Carmen stared at Acerbus' teeth, deciding whether she should scream.
She settled for taking a step away from him. In her shock, her hand tightened on the diamond key.
"So, who sent you?" Acerbus asked, casually chewing on the string of his sweatshirt.
Carmen had seen the boys at school do that all the time. Typical 17- and 18-year-old boys made the action seem ridiculous, even juvenile. Acerbus made it seem menacing, in a joking sort of way.
With his black hair and his sharply intelligent eyes, he reminded Carmen of Raven in Native American mythology. From what she remembered, Raven was a trickster god. But he also helped humans.
"I ... I don't know," Carmen said.
Acerbus raised his eyebrows condescendingly. "You don't know?" he repeated.
He took a purposeful step toward her. "Didn't your parents teach you not to talk to strangers?"
Carmen swallowed. As Acerbus advanced, his eyes darkened and deepened. Suddenly, Carmen had the impression that his teeth weren't the only worrisome thing about him.
"The fairy said she was coming." Carmen couldn't keep the words in, no matter how much her brain was telling her to run away.
"And that the guardians were asleep. It gave me this."
As if on autopilot, her hand opened to reveal the key. It sparkled in the moonlight.
Acerbus' eyes flicked from the key to Carmen and back a few times rapidly. The darkness in his eyes dimmed.
"This ... isn't good," Acerbus concluded.
Carmen thought back to the incandescent teeth and the sparking flames of the things that had followed her to the tracks. She considered telling Acerbus that he was stating the obvious, but didn't think he'd take it well.
"What Court do you belong to?" he asked.
"Court?" Carmen asked. The only courts she knew of were District Court and the Supreme Court, and she definitely didn't belong to either of them.
Acerbus looked her over again and sighed, as though the world was out to get him.
"You're mortal. Of course, you're mortal," he said, sounding like he was seconds away from a nervous breakdown. "That's just ..."
He cut himself off and bent down. Carmen tried to see what he was doing. With the sound of wrenching metal, he straightened up and handed Carmen a rusted object.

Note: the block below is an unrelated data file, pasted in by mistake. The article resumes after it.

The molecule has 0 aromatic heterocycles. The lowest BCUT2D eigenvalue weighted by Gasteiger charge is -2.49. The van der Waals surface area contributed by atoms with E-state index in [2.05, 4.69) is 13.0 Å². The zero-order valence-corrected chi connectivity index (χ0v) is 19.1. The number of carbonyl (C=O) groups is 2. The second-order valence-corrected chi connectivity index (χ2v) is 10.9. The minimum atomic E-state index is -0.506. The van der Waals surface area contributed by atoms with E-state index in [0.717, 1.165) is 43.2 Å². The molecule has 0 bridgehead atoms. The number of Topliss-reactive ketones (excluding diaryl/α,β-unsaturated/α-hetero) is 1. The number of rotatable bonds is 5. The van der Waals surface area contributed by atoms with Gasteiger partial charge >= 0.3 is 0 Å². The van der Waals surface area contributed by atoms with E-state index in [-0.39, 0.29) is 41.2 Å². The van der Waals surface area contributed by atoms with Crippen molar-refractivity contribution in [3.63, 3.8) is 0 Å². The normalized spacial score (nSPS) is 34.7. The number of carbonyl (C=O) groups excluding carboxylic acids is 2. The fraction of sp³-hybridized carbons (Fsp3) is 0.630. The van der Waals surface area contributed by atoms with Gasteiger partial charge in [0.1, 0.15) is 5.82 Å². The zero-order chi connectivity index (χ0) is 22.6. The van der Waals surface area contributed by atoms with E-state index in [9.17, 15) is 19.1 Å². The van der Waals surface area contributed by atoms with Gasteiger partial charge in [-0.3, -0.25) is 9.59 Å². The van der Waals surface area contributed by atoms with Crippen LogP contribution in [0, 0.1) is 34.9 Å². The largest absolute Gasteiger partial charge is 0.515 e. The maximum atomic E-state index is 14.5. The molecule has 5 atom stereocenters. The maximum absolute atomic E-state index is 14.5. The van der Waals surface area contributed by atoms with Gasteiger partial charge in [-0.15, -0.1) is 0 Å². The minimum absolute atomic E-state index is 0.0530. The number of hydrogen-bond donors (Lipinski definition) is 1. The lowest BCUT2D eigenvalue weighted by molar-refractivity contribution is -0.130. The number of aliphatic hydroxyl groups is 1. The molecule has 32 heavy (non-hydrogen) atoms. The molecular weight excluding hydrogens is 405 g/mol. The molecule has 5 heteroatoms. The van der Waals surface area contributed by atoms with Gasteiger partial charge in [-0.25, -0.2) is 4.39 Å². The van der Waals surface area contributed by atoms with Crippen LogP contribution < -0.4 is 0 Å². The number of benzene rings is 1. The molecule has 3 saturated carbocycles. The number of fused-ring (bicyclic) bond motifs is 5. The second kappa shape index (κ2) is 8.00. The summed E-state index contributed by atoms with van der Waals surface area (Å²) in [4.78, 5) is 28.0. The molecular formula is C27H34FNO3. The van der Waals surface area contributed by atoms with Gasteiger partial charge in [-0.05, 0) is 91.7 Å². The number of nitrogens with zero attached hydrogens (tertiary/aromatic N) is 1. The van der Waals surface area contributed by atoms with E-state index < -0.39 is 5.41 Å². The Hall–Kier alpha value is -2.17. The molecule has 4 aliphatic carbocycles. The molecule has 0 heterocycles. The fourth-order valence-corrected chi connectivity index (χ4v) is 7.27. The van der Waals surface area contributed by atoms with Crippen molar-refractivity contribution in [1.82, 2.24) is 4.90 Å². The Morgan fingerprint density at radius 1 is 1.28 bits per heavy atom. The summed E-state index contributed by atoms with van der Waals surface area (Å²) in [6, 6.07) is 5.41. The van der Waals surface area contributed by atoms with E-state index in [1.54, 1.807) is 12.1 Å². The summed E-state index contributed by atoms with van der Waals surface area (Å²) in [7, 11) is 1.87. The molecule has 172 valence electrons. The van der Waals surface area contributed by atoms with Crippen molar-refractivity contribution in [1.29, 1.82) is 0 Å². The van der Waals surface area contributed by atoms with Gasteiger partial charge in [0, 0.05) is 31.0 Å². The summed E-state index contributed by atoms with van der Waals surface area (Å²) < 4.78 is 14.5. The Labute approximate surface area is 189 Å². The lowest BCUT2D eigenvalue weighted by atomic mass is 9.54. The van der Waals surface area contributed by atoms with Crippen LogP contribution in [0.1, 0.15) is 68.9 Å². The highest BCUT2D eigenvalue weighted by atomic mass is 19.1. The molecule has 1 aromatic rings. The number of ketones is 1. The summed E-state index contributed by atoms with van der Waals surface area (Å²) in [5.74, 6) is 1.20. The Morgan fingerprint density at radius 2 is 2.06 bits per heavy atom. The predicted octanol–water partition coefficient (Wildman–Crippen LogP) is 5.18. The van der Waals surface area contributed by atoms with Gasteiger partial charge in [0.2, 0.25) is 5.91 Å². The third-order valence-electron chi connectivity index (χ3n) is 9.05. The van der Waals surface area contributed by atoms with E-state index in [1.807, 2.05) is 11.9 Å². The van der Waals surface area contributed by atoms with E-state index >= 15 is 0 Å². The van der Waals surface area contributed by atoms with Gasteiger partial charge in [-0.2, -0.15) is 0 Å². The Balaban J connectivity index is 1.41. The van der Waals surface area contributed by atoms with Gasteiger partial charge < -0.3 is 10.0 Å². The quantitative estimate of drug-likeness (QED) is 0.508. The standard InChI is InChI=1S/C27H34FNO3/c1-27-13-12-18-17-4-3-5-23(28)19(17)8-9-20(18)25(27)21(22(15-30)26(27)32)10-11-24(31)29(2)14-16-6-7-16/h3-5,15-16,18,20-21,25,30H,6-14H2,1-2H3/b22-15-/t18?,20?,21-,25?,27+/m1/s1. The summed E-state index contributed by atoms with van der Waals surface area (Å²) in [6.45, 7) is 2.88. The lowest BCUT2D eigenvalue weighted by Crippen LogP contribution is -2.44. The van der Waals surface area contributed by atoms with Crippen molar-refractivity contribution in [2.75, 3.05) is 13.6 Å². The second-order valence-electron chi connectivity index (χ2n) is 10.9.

"You'll want this," he said.
Carmen held it gingerly in her left hand, the one not holding the diamond key.
"This is a railroad spike," she said, wondering if she'd actually gone crazy.
First a bat-fairy had given her a diamond key and sent her off, and now a shark-toothed guy was giving her a railroad spike.
"It's iron, and we can't stay on the tracks where we're going," Acerbus said, setting off at a brisk pace.
Carmen couldn't believe what was happening, but Acerbus seemed to know something. She jogged to catch up with him.
"Where exactly are we going?" she asked.
"You've got the diamond key," he said. "That means it's time to wake the guardians."
Acerbus led the way from the bridge along the edge of Whatcom Creek. Carmen stared at Maritime Heritage Park in wonder. It felt like she was seeing clearly for the first time. Twinkling, otherworldly lights sparkled in the trees. The falls practically glowed in the moonlight.
"Where are the guardians?" Carmen asked when Acerbus stopped just before Pickett Bridge.
He gave her a look that made Carmen feel like she was particularly unintelligent. When he saw her bewildered expression, his face softened.
"The guardians are in Whatcom Falls Park," he said. "And if the Fire Queen is coming, that's where we need to be."
Carmen wondered if there was some way she could bargain with the guardians; maybe offer them the key in exchange for her parents keeping their house.
"We're going to have to run," Acerbus said. "Why?" Carmen asked.
Before Acerbus could begin to answer, a grumbling laugh sounded from under the bridge. Carmen stared at the shadows with trepidation.
"Bridge trolls," Acerbus said shortly, grabbing Carmen's hand. "Run!" He sprinted forward under the bridge, almost pulling Carmen's arm out of its socket.
The moment they were in the shadows under the bridge, the grumbling laugh grew louder. Gnarled hands that felt like tree roots began grabbing at Carmen's skin, hair, clothes and limbs.
Carmen tried not to scream, but as soon as it started, it was over. They were on the other side of the bridge. The grumbling sounded disappointed now.
"The trolls are better than the Fire Court," Acerbus said, "so we'll stick by the creek as long as you keep your railroad spike."
Carmen glanced down at it, realizing as she did that Acerbus was still holding her hand.
Next Monday: Will Carmen and Acerbus reach the guardians?
ABOUT THIS SERIAL NOVEL
Welcome to "Invitation to the Fire Ball," a six-part serial fantasy written by Whatcom County residents.
The fantasy runs July 16 through Aug. 20, with a new chapter in each Monday's edition of The Bellingham Herald. Other chapters are here.
Next January, we will invite readers to write chapters for our 2013 serial story. For now, we hope you enjoy "Invitation to the Fire Ball." Send any comments to Dean.Kahn@bellinghamherald.com.
Hayley Krogh of Bellingham plans to attend Western Washington University in the fall, where she intends to major in linguistics and history.